Arbeit Gallery

In 2012, Joseph Steele appeared on the BBC’s X-Factor for artists, Show me the Monet, departing somewhat ingloriously. Nicola Frimpong AKA Freeakpong saw him and his work, and emailed him, believing that they might have enough in common to work together. Two years later, and after several intense months of bouncing ideas back and forth and meeting up for heated discussions, similar to the one I was invited to witness today, and their collaborative exhibition, albeit made up of individual works, is on show at Arbeit Gallery, curated by Nimrod Vardi.

Walking into the gallery, the first thing you’re hit by – and it’s a pretty hard hit at that – is Steele’s bombastic centrepiece. Two plastic mannequins, James and Deborah, who have been victims of a “bomb blast”, and whose remains are displayed miscellaneously on a couple of plinths. Deborah, the “lucky one”, is still standing, but stripped of her clothes, with one hand detached and lying bloodied by her feet, the other blown far away (later to be discovered in the back room with the free drinks). James has fared worse and his scorched and bloodied remains lie strewn across his platform, melted and exposed, as if to the bone. The horror of these pieces is visceral and nauseating, and my instinct, were I not about to meet the artists by prior arrangement, would be to turn and run.

Upon arrival, Steele himself is fairly cavalier about it all. “Originally I wanted a child as well, but the mannequin fell off the back of the lorry and broke,” he laughs, swinging his legs over the edge of James’ plinth to sit down. He began setting fire to things and using explosives straight out of university as a response to his boredom with painting, inspired along the way by Jeremy Deller’s Baghdad car wreck. For this piece, he was apparently aiming for a look similar to Phan Thi Kim Phuc’s shocking Napalm image, incorporating into it a comment on the continued use of sweatshops and the current trend towards artists becoming celebrities or brand names. Steele doesn’t move the detritus, once he has exploded it, since the element of chance in how it lands is part of the artwork, but, fortuitously, James’ Vivienne Westwood label survived the blast and is stuck fast to his scorched skin, as if it were, in fact, branded on.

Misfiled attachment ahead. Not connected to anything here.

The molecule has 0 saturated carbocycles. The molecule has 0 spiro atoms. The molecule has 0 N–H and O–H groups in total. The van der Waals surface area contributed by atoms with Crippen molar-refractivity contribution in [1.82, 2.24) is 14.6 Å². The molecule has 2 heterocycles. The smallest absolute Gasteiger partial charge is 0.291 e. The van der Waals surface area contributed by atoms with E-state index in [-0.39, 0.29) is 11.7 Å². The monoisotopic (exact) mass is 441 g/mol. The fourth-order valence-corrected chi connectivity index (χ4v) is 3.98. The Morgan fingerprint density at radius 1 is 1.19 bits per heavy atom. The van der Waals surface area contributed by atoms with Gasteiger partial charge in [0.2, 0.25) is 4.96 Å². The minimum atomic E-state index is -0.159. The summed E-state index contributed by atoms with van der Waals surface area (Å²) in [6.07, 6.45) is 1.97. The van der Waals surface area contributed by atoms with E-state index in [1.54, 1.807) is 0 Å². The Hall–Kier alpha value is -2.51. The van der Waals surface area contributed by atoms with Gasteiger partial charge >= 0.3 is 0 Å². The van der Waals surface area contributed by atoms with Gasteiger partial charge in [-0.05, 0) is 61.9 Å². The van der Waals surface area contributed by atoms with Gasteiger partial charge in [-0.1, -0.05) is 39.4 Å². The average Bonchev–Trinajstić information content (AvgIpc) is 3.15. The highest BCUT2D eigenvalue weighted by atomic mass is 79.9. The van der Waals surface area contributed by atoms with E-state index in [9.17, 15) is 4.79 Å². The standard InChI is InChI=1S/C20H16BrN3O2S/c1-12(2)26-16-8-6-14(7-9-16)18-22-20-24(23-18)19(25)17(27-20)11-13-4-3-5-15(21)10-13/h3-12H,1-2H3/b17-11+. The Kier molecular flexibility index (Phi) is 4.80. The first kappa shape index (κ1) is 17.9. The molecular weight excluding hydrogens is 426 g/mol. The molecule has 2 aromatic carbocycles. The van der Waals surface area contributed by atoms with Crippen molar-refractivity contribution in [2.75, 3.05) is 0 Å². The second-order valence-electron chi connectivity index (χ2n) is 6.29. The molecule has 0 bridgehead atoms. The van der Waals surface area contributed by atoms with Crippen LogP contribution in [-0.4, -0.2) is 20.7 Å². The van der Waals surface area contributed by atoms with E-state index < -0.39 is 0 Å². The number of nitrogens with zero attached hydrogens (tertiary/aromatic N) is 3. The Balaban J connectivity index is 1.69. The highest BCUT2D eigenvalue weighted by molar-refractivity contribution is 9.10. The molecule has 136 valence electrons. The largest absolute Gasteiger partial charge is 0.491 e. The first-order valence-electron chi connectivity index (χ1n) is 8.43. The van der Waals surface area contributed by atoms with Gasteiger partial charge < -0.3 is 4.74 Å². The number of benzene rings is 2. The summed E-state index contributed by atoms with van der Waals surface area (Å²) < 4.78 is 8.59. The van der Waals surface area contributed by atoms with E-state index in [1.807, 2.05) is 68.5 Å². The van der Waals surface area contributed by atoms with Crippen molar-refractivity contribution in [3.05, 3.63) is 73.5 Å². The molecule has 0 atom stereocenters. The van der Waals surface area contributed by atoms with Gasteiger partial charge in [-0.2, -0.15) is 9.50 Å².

As part of the show, each artist has made a work dedicated to the other. Steele’s for Freeakpong is entitled Zed with the head of the Freeakpong and depicts a disaster movie apocalypse, with the female heroine, Zed, standing atop the rubble of a bombed out London, the Shard and other recognisable landmarks looming in the background, and a red sky being swept through by tidal waves made up of cars, a homage to Hokusai. Zed, Steele explains, is the lead character from a film he has been working on for a while now, called Thus, taken from Thus Spoke Zarathustra. Set against the Occupy Movement, it quickly turns into a revenge movie, with destruction to rival Sodom and Gomorrah. By now, this comes as little surprise to me. Steele, however, maintains that despite all of the violence and harm, “this [his work] is salvation in contrast to Nicola’s suffering.”